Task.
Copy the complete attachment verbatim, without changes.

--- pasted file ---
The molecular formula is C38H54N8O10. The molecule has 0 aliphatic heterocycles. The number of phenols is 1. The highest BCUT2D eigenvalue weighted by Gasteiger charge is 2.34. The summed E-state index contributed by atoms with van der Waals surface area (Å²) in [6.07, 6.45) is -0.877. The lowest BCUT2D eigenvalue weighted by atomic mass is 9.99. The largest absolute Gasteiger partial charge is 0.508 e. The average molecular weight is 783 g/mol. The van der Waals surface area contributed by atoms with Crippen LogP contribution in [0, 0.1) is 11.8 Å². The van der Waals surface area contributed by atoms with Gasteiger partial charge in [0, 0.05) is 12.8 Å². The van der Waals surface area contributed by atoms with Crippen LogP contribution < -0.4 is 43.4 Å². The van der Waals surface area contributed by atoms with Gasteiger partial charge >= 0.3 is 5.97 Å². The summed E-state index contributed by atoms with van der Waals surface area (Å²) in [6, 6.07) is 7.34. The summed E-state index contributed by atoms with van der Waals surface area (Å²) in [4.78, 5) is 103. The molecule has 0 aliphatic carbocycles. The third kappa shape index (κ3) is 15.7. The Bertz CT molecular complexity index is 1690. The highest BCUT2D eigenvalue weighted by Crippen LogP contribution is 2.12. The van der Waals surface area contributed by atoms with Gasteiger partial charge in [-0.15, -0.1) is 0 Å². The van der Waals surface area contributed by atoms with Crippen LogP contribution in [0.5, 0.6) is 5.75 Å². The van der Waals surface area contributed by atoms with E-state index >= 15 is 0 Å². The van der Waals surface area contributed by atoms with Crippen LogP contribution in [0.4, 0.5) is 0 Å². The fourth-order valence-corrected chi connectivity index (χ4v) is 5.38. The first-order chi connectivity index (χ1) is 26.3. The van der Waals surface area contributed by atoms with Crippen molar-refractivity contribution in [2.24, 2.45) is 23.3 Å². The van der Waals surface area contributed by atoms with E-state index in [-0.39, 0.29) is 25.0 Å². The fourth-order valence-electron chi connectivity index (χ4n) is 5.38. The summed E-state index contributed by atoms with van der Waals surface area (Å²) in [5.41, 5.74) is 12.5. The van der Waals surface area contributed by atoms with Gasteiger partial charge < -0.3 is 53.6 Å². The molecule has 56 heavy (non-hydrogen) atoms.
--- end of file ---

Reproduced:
The molecular formula is C38H54N8O10. The molecule has 0 aliphatic heterocycles. The number of phenols is 1. The highest BCUT2D eigenvalue weighted by Gasteiger charge is 2.34. The summed E-state index contributed by atoms with van der Waals surface area (Å²) in [6.07, 6.45) is -0.877. The lowest BCUT2D eigenvalue weighted by atomic mass is 9.99. The largest absolute Gasteiger partial charge is 0.508 e. The average molecular weight is 783 g/mol. The van der Waals surface area contributed by atoms with Crippen LogP contribution in [0, 0.1) is 11.8 Å². The van der Waals surface area contributed by atoms with Gasteiger partial charge in [0, 0.05) is 12.8 Å². The van der Waals surface area contributed by atoms with Crippen LogP contribution < -0.4 is 43.4 Å². The van der Waals surface area contributed by atoms with Gasteiger partial charge >= 0.3 is 5.97 Å². The summed E-state index contributed by atoms with van der Waals surface area (Å²) in [6, 6.07) is 7.34. The summed E-state index contributed by atoms with van der Waals surface area (Å²) in [4.78, 5) is 103. The molecule has 0 aliphatic carbocycles. The third kappa shape index (κ3) is 15.7. The Bertz CT molecular complexity index is 1690. The highest BCUT2D eigenvalue weighted by Crippen LogP contribution is 2.12. The van der Waals surface area contributed by atoms with Gasteiger partial charge in [-0.15, -0.1) is 0 Å². The van der Waals surface area contributed by atoms with Crippen LogP contribution in [0.5, 0.6) is 5.75 Å². The van der Waals surface area contributed by atoms with E-state index >= 15 is 0 Å². The van der Waals surface area contributed by atoms with Crippen LogP contribution in [0.4, 0.5) is 0 Å². The fourth-order valence-corrected chi connectivity index (χ4v) is 5.38. The first-order chi connectivity index (χ1) is 26.3. The van der Waals surface area contributed by atoms with Crippen molar-refractivity contribution in [2.24, 2.45) is 23.3 Å². The van der Waals surface area contributed by atoms with E-state index in [-0.39, 0.29) is 25.0 Å². The fourth-order valence-electron chi connectivity index (χ4n) is 5.38. The summed E-state index contributed by atoms with van der Waals surface area (Å²) in [5.41, 5.74) is 12.5. The van der Waals surface area contributed by atoms with Gasteiger partial charge < -0.3 is 53.6 Å². The molecule has 56 heavy (non-hydrogen) atoms.